Nov. 3, 2021


Rodolfo Zea

Colombia

Rodolfo Zea

Minister of Agriculture,

With agriculture set to become a key part of the country's non-mining exports, the Ministry of Agriculture will continue to provide incentives and support the sector to the fullest extent possible.

BIO

Rodolfo Zea is an economist from the University of Los Andes, a specialist in international finance, with stock market, budget, and portfolio management studies from the Universidad de la Sabana and an MBA from Inalde Business School of the same university. He has a track record of more than 27 years in the public sector. He worked at the Territorial Development Finance Company, Findeter, for more than 24 years, holding positions such as commercial vice president, financial vice president, general secretary, and finally the presidency of the entity. In 2019, the government of President Duque appointed him president of Sociedad Fiduciaria de Desarrollo Agropecuario (Fiduagraria). He was appointed Minister of Agriculture in February 2020.


During the first trimester of 2021, non-mineral exports grew 14.3%. What explains the strength of the agriculture sector and the positive performance in exports?

The performance of the agribusiness sector has shown remarkable figures. In 2020, we reached the largest exports in history totalling USD7.856 billion. As of March 2021, agricultural exports represented 55% of the country's non-mining energy exports, a growth of four percentage points compared to 2019. This is evidence of the strong government commitment to the agricultural sector and a strategy that supports the industry to become the main source of the development and growth for Colombian exports. The growth of the agricultural sector in the non-mining-energy export supply is mainly due to the sanitary diplomacy strategy promoted by President Duque. The strategy focuses on opening strategic markets for products that have the greatest growth potential and maintaining the conditions of markets that have already been conquered. During the government of President Duque, we have achieved 49 new admissibility permits for 34 products—15 agricultural products and 19 livestock products—in 24 countries.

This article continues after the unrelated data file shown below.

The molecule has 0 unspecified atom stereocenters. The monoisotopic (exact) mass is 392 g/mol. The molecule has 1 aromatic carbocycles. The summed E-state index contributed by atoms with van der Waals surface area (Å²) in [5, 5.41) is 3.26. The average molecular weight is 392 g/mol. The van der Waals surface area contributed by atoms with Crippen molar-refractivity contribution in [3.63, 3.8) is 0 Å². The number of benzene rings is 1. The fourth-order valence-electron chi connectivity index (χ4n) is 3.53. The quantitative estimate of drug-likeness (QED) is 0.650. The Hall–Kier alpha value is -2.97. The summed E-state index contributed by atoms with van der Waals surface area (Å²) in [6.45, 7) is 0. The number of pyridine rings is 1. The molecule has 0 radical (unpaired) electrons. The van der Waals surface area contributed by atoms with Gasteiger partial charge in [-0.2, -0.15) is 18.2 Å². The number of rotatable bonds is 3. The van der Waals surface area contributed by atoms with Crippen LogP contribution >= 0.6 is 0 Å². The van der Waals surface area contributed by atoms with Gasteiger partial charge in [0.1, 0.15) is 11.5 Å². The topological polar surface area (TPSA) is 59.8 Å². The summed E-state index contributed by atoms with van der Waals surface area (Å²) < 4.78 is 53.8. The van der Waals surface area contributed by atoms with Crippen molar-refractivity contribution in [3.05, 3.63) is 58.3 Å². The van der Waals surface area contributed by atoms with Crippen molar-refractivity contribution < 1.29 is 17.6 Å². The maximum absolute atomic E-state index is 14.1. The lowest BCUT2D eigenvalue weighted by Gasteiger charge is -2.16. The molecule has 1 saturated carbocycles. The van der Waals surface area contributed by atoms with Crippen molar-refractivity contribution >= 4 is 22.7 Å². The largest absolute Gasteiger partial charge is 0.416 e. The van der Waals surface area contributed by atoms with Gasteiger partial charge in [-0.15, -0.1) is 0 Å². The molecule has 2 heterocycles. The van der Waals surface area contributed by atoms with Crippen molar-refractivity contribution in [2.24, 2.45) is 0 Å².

What polices are there to support agriculture and agro-businesses in Colombia?

There are policy incentives for the development of the agro-business in Colombia, such as income tax exemption for companies that invest in the productivity of the agricultural sector. In addition, companies that invest in one of the 344 municipalities most affected by the conflict (ZOMAC) may enjoy tax incentives according the size of the company. Companies must have their main address and develop their entire activity within the ZOMAC. Colombia has also put in place special social and economic zones (ZESEs), a special tax regime to attract investment and employment generation in the departments and cities that have ZESE. The main economic activity of companies that can apply for the special tax regime should be the development of industrial, agricultural, and/or commercial activity. Finally, there are other incentives such as the Vallejo Plan that gives partial or total exemption of the import tariff and deferred payment of VAT in the import of capital goods and spare parts destined to produce goods for exports.

Which agricultural products pose interesting potential for commercial development in Colombia?

Colombia had made a definitive leap in the diversification of exports in products other than coffee, flowers, and bananas. In this sense, we are looking to expand and diversify our export offerings with non-traditional products such as beef, pork, and chicken; dairy and dairy products; aquaculture products; cocoa; and fruits such as sweet citrus, Tahiti lime, pineapple, pitahaya, mango, blueberries, passionfruit, and cape gooseberry, mainly. We have been reinforcing strategies with a focus on taking advantage of opportunities derived from trade agreements or trade opportunities with third countries primarily by our sanitary diplomacy strategy by prioritizing and searching for markets for non-traditional products. The obtained results show that we are on the right path. Colombia has the Global GAP certification for the certification of agricultural products, which constitutes a benchmark of Good Agricultural Practices that facilitate positioning in international markets.

What is the role of agriculture within the economic reactivation of Colombia?

The agricultural sector has been the motor of the economic reactivation and even during the most critical part of the pandemic. In 2020, the agricultural and agro-industrial sector made up 10.3% of the national GDP, the only sector with positive numbers in 2020 and continuing the trend in 2021. The sector also makes up 16% of national employment and represents 55% of the country's non-mining energy exports, which positions it as one of the main growth engines and the clear commitment of the national government to diversify the productive export commitment. We will continue working for the development of our rural and agro-industrial sector, which is allowing us to translate these numbers into real income for the most vulnerable of the value chain, the small farmers.